Welcome Guest | Register | Login

The Sons and Heirs: Filling That Void


On March 30, 2006, a seemingly pissed-off Morrissey told Uncut Magazine, “I would rather eat my own testicles than reform The Smiths, and that’s saying something for a vegetarian.”

The blunt remark came after years of rumors The Smiths would get back together, including an unsuccessful attempt by the VH1 reality show “Bands Reunited” to court Morrissey in 2005. Morrissey has even stated, regarding the 40 million British pounds they were offered for a reunion tour, but rejected: “Money doesn’t come into it.” He told Uncut that the other Smiths members don’t deserve to share a stage with him.

Clearly, it’s not happening. So what are fans to do?

Well, there’s Morrissey’s successful solo career – but he doesn’t play Smiths songs. There’s guitarist Johnny Marr’s numerous musical Sons and Heirscollaborations, but you’ve got the same downside there. Then, there’s the plethora of groups that’ve covered them (often badly). And then there’s The Sons and Heirs: A New York City-based tribute band dedicated to bringing fans the complete Smiths experience.

Like, really dedicated.

It all began three years ago with a Craigslist ad, the lineup currently consists of four faux-Smiths-named musicians: singer Ronnissey, guitarist Revi Marr, bassist Johnny Rourke, and drummer Kevin Joyce. Not long after their Friday show at the North Star Bar, I talked with Ronnissey over the phone about the trials and tribulations that go into being a tribute band, and a Smiths tribute band at that.

“When we got the project up and running,” he says, “we knew that The Smiths’ fans were going to be one of the most critical groups of people because they hold Morrissey in such high esteem. So we really focused on not only sounding like them, but looking and acting the part. We wanted to get the look, the vibe and the feel as close as possible.”

Sporting a rockabilly haircut (Ronnissey keeps two pictures of Morrissey on his iPhone and shows it to his barber before taking the stage, telling the tonsorial artist: “Do this”), he dresses in loose button-down dotted shirts and has mastered the Morrissey-esque art of putting his open palm over his face during emotional songs. They even keep gladioli flowers on stage (of which Morrissey was obsessed) and toss them into the crowd during and in-between songs, making sure a single stem and flower is left over when the set is complete – also a Smiths tradition.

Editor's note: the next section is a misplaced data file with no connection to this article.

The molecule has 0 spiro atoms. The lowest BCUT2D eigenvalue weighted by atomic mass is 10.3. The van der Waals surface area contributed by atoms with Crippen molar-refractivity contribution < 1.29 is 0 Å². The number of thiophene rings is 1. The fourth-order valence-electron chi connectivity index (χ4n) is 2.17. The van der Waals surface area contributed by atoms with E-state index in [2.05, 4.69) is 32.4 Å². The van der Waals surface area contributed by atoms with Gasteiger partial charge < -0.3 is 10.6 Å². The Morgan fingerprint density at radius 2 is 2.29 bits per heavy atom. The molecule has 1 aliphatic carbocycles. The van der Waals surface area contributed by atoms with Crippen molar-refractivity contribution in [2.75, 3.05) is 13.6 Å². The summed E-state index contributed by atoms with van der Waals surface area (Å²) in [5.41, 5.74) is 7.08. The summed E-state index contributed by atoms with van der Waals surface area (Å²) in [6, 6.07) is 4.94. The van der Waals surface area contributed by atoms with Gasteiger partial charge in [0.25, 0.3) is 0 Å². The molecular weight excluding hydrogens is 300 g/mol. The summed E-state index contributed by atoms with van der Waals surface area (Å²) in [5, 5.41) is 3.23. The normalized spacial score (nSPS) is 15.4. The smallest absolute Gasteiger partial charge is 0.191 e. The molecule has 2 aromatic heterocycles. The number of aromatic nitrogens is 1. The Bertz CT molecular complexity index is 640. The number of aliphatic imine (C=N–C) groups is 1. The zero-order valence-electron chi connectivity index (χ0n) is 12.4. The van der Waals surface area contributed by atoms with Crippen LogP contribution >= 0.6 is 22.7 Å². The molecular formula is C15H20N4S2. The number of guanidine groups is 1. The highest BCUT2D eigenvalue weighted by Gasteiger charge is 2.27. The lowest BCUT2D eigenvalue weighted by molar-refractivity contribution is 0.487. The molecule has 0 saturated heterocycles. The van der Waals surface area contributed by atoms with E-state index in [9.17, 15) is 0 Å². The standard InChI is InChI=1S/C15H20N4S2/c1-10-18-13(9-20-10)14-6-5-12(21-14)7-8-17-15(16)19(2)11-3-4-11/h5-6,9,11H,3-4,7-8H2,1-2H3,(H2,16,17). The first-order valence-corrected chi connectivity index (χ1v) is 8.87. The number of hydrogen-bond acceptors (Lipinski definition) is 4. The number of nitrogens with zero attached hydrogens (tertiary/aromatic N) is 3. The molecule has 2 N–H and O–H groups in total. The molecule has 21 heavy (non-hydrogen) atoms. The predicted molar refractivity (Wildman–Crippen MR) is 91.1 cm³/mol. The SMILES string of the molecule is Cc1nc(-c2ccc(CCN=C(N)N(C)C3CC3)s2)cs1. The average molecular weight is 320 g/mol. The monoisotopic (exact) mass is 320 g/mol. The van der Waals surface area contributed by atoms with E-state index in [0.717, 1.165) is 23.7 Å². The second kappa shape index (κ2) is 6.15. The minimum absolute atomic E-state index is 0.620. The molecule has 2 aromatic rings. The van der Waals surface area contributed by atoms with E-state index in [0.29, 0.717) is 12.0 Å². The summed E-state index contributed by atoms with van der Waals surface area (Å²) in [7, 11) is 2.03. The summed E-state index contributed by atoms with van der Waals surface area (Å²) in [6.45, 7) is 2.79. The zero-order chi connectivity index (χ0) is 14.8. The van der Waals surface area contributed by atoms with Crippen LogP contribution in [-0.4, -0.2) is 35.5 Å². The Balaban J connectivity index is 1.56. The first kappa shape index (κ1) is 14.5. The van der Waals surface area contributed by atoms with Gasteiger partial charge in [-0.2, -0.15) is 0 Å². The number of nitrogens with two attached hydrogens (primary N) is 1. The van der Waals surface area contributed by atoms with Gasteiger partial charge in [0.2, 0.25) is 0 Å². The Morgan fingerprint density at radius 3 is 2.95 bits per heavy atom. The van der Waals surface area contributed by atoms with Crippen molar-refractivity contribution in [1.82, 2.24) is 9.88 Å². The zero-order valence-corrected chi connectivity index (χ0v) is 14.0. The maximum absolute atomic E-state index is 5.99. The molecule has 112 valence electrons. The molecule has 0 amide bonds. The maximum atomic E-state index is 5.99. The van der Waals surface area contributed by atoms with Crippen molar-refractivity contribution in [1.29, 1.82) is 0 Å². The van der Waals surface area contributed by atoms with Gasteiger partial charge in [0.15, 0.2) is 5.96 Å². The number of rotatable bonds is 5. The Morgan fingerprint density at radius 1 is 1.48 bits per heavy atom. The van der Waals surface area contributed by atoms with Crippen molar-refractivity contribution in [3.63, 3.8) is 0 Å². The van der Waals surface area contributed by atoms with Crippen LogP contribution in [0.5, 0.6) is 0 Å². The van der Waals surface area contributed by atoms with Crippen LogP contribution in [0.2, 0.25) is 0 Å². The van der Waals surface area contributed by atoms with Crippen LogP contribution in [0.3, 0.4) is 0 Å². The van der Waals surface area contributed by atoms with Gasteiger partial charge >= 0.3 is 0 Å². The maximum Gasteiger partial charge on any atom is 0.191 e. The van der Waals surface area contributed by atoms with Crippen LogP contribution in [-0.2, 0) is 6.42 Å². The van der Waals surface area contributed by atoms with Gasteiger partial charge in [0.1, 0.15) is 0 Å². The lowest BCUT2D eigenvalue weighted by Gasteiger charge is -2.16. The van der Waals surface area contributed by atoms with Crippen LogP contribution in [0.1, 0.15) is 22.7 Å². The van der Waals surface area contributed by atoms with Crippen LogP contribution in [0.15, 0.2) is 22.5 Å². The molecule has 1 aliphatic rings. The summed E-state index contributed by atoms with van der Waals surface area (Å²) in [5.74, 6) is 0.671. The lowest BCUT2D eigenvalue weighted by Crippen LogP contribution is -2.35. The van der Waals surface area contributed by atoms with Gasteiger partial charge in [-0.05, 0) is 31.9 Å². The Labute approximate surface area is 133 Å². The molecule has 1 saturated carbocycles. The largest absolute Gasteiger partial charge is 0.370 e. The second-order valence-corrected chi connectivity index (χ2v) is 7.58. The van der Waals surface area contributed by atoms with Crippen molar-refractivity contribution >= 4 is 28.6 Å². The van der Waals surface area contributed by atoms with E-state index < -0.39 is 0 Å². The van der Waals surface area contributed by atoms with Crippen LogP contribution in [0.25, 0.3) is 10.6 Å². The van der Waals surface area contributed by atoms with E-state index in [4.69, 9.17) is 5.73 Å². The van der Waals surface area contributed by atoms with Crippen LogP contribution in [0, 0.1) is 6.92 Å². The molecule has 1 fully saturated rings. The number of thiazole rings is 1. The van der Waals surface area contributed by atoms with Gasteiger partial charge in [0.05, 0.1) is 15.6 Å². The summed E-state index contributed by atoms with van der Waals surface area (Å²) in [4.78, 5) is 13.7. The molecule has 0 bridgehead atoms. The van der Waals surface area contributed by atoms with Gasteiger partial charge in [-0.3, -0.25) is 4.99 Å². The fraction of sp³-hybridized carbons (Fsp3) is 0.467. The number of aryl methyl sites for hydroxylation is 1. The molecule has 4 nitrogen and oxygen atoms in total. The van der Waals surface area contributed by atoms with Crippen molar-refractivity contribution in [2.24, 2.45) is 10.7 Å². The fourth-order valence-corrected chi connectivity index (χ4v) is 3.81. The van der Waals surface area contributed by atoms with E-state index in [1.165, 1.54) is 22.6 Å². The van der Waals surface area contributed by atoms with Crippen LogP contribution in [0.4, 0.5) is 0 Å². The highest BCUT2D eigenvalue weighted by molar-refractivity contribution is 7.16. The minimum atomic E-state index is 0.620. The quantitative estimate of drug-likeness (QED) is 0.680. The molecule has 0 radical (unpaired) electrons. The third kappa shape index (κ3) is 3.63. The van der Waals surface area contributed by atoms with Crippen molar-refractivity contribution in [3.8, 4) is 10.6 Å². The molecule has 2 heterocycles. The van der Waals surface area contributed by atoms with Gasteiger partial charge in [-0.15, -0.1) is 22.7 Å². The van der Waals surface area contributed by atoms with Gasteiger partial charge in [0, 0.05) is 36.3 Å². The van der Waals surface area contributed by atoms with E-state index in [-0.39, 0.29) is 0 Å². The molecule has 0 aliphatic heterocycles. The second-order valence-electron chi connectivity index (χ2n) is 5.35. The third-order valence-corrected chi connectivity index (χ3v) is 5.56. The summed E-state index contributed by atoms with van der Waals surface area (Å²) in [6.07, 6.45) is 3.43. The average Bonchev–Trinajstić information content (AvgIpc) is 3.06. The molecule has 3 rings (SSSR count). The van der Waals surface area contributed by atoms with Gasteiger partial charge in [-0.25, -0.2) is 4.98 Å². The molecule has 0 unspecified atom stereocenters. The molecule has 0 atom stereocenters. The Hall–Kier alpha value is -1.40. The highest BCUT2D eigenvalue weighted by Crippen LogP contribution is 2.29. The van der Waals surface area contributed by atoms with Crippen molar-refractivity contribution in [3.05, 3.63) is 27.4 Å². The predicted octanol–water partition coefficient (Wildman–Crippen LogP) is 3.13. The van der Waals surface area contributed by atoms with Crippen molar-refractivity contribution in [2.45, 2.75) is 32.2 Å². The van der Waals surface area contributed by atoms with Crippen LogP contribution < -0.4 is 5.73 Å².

So, why The Smiths? “[Morrissey] can express emotions in a format unlike anyone else,” Ronnissey says. “He talks about things and says things that everyone feels but no one knows how to put into words. He can take an emotion that everyone feels and literally put it into another format. He can sing about something sad in a song that makes you feel happy. He has an expressive way that I’ve never heard or seen from any other artist.”

Ronnissey, on the spot, believes one of the greatest examples of this is the song “I Want The One I Can’t Have” on their 1985 sophomore album “Meat Is Murder” in which Morrissey sings of a subject denying himself another person of importance because of “biology” – a song that many fans believe, is a story of homosexuality.

His favorite album is “Rank”, though he admits, “People are going to hate me for [saying that’s my favorite album]…That’s their live record and, for me, it captures something very electric and alive. Something I’m always trying to emulate.”

The band has been up and down the east coast, and even played the House of Blues in Anaheim, California, last year. While Philly fans, he says, “rank up there,” the California fans bring the show to another level (as has been documented in SPIN writer Chuck Klosterman’s 2002 essay “Viva Morrissey”). In fact, Hollywood fans feel it’s their duty to play dress up. “A lot of those fans seem to make it more of an event,” Ronnissey says. “I remember I looked out into the crowd and I thought I saw 50 Morrisseys out there. Just people that really tried to look – they had the glasses, some even had hearing aids, just like Morrissey.”

While The Sons and Heirs are doing their best to fill that void The Smiths won’t, he admits sometimes he’s a little too good at playing Morrissey. “A couple of [fans] were surprised once when I didn’t have an English accent,” he says. “They said, ‘Hey! Where’s your accent?’ And I said, ‘This is my real voice.’ I hate to disappoint, but, you know.” Another fan was once convinced Ronnissey had the inside track to getting in touch with Morrissey. She believed he could get her very specific bootleg videos of The Smiths she’d been looking for. Unfortunately, The Sons and Heirs have never been in contact with anyone associated with The Smiths.

But that’s not what they’re about. The Sons and Heirs exist to create an experience missing from our lives. Something none of us will get to experience again. That’s why Ronnissey is into being as Morrissey as he can, along with the rest of The Sons and Heirs, filling the role of re-animator. “We pull out the studio versions, bootleg shows, and every live version we can,” says Ronnissey, explaining the learning of songs. “We say, ‘How is this one performed live compared to the studio version? How did it sound different in ’83 than in ’85 when it was performed live?’ We kind of went through and put everything under a microscope to get a perfect feel about what these guys were trying to capture. We owe it to the fans to get it right.”